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William J. Cromie

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William J. Cromie spent a year in Antarctica during the 1957-58 International Geophysical Year (IGY), during which he and five companions made a 1,450-mile traverse over previously unexplored areas of the Ross Ice Shelf, the world's largest ice sheet. During this IGY stay at Little America 5, he also established an oceanographic station and did seismic and glaciological research. A peak of the Queen Maud Mountains, 300 miles from the South Pole, was named in his honor.

Cromie left Antarctica in 1958 to participate in another IGY effort, a study of the Indian Ocean and Red Sea. He served as an oceanographer and first officer aboard the research vessel Vema, a three-masted schooner operated by Columbia University.

In 1959, he worked with other Columbia U. scientists to map the floor of the Arctic Ocean from a floating area of ice known as Station Charlie. This station drifted on ocean currents from the coast of Siberia toward the North Pole, before the ice that supported it broke apart.

In 1960-61, Cromie was a fellow at Columbia's Advanced Science Writing where he switched to a career as a journalist. During this career, he covered the Mohole Project, an unsuccessful attempt to drill a hole through the crust of the Earth, and the manned space program, the successful attempt to put men on the moon and to establish the first U.S. space station. Through the years 1961 to 1987, Cromie published six books, wrote news stories for many newspapers and magazines in the United States, Canada, and Europe, and served as executive director of the Council for the Advancement of Science Writing.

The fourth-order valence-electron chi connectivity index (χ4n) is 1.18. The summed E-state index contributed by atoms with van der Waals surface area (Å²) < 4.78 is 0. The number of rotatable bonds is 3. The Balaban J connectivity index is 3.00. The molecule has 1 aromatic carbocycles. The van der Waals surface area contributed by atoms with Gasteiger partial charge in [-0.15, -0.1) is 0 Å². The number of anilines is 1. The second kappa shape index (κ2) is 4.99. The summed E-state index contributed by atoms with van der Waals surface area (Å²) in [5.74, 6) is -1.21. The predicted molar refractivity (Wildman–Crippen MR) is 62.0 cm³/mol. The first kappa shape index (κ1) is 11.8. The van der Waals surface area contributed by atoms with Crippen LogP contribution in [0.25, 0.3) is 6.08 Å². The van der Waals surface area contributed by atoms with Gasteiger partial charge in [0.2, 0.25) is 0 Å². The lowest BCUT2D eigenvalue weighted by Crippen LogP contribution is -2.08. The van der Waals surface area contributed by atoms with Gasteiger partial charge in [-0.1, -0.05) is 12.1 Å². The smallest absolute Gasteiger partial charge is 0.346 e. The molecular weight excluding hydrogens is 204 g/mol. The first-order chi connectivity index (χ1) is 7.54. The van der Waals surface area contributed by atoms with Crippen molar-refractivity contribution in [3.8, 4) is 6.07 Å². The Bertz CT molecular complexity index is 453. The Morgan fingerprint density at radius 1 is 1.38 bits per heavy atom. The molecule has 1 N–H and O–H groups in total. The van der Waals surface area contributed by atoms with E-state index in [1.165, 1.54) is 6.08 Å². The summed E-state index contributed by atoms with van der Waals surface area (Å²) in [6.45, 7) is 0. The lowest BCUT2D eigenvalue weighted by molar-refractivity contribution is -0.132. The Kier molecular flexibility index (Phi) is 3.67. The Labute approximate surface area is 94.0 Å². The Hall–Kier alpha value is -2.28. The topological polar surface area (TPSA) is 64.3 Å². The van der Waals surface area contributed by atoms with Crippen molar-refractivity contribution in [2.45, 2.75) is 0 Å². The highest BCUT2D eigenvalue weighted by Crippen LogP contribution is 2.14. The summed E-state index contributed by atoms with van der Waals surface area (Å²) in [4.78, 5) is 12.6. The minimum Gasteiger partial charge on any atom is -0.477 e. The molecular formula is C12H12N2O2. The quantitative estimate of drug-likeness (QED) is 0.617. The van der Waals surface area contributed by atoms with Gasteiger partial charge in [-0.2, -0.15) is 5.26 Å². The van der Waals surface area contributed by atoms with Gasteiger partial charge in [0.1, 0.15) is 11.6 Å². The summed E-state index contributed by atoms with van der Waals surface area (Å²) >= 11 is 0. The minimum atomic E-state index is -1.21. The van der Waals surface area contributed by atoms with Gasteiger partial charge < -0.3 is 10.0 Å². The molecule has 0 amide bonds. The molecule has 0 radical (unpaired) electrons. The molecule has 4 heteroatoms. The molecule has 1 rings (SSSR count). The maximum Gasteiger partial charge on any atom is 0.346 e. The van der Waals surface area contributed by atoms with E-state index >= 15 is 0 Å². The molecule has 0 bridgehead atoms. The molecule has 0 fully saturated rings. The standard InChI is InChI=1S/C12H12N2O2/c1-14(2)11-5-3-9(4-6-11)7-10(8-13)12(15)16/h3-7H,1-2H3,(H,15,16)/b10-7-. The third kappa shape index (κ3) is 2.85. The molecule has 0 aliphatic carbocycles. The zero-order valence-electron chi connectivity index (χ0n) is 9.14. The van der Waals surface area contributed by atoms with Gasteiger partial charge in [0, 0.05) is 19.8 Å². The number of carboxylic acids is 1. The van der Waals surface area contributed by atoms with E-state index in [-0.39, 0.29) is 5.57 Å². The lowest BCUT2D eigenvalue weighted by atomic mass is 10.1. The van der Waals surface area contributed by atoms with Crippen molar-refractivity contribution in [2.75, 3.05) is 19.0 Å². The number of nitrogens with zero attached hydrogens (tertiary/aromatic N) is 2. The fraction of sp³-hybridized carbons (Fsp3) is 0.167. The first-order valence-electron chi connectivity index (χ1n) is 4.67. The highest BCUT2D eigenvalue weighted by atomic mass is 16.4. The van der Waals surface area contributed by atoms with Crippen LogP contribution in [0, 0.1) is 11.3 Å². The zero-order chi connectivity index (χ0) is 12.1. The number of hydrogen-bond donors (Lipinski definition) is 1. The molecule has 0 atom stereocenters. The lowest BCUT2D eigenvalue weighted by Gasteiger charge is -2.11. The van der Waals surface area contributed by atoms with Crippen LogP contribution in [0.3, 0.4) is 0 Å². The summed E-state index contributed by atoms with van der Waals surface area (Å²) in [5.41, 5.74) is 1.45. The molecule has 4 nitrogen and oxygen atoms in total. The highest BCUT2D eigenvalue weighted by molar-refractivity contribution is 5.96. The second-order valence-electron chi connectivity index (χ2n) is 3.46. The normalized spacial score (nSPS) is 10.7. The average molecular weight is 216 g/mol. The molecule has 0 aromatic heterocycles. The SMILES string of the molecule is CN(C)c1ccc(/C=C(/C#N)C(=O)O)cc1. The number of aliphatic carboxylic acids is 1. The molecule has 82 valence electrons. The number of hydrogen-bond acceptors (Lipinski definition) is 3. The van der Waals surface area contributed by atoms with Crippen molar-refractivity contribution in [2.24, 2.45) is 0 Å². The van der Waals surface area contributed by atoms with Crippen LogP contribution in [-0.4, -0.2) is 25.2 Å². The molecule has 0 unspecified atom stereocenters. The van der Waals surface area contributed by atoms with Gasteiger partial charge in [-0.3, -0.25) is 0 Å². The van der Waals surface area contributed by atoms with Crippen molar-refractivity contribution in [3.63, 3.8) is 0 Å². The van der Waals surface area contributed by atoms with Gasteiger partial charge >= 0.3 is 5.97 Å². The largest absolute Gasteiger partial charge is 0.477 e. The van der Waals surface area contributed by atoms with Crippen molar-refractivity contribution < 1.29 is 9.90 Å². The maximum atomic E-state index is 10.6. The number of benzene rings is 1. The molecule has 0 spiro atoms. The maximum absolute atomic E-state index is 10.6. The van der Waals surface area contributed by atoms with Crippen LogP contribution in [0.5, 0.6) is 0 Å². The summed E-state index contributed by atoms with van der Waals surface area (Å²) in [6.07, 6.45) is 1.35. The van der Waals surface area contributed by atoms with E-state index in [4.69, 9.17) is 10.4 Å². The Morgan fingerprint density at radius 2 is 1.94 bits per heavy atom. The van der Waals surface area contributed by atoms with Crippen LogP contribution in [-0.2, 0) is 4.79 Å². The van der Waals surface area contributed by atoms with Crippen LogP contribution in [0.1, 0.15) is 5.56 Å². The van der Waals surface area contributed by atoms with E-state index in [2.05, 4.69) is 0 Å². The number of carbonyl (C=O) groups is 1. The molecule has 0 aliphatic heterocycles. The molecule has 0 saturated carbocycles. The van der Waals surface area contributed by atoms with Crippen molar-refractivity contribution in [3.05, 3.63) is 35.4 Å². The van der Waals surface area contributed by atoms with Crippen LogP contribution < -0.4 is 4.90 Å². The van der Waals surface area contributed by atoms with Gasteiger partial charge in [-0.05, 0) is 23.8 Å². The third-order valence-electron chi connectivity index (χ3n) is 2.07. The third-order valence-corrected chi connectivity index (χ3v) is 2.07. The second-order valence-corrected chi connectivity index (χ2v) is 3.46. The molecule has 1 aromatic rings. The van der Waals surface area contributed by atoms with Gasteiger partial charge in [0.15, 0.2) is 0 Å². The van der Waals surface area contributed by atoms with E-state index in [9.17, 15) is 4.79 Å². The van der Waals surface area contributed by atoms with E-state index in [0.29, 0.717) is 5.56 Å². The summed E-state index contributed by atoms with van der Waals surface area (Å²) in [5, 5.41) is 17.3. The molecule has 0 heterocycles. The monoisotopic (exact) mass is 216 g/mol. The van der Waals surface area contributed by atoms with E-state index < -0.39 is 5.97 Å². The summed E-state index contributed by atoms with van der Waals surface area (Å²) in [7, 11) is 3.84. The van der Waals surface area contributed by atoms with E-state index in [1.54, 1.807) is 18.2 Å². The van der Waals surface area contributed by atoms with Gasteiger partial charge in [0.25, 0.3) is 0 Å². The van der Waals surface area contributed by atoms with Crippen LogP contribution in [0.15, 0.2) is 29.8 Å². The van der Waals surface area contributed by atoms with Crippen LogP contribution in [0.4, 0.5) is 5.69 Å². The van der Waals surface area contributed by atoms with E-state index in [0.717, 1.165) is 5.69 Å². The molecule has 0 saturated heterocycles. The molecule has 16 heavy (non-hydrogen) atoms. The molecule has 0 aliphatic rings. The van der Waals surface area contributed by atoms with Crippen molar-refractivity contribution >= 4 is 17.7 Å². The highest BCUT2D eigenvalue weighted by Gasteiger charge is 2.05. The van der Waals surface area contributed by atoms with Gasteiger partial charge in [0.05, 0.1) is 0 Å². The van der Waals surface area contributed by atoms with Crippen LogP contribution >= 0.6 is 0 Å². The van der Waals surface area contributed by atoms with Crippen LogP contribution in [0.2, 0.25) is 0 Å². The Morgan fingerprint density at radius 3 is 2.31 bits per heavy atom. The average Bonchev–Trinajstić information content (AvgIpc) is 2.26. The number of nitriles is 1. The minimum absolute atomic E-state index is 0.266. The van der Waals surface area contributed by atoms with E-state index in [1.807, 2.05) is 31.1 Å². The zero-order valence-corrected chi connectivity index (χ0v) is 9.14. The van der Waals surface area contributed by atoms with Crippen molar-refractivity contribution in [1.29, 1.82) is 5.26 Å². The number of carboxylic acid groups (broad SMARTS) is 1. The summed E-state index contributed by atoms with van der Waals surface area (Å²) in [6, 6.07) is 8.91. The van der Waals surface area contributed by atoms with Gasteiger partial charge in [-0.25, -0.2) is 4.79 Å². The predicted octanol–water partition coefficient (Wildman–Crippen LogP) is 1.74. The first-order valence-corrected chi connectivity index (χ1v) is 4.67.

Cromie went back to school as a Knight Science Journalism Fellow at the Massachusetts Institute of Technology (MIT) in 1987-88. After graduation, he edited the MIT Report magazine then wrote science news stories for Harvard University. He retired from Harvard in 2007 at age 77.

A fascination with the sea lured Cromie to run away from home to work aboard an ocean-going freighter at 15 years of age. He sailed all over the world as a seaman, cook, and engineer during the next five years.

A newly established program at Columbia, allowing people who never finished high school to apply for college, attracted Cromie during a shipping strike in 1950. It took six years, interrupted by the war in Korea, before he graduated with a B.S. in geology, the first Columbia student to do so without attending high school.

Uranium was a valuable mineral to find in 1956, and Cromie quickly found a job as a prospector in Colorado. Later, he switched to work in the copper and gold mines of Butte, Montana. With a degree in geology, a former marine engineer, and experience with dynamite in the mines, a necessity for seismic exploration, Cromie became a good candidate for research work in the Antarctica.

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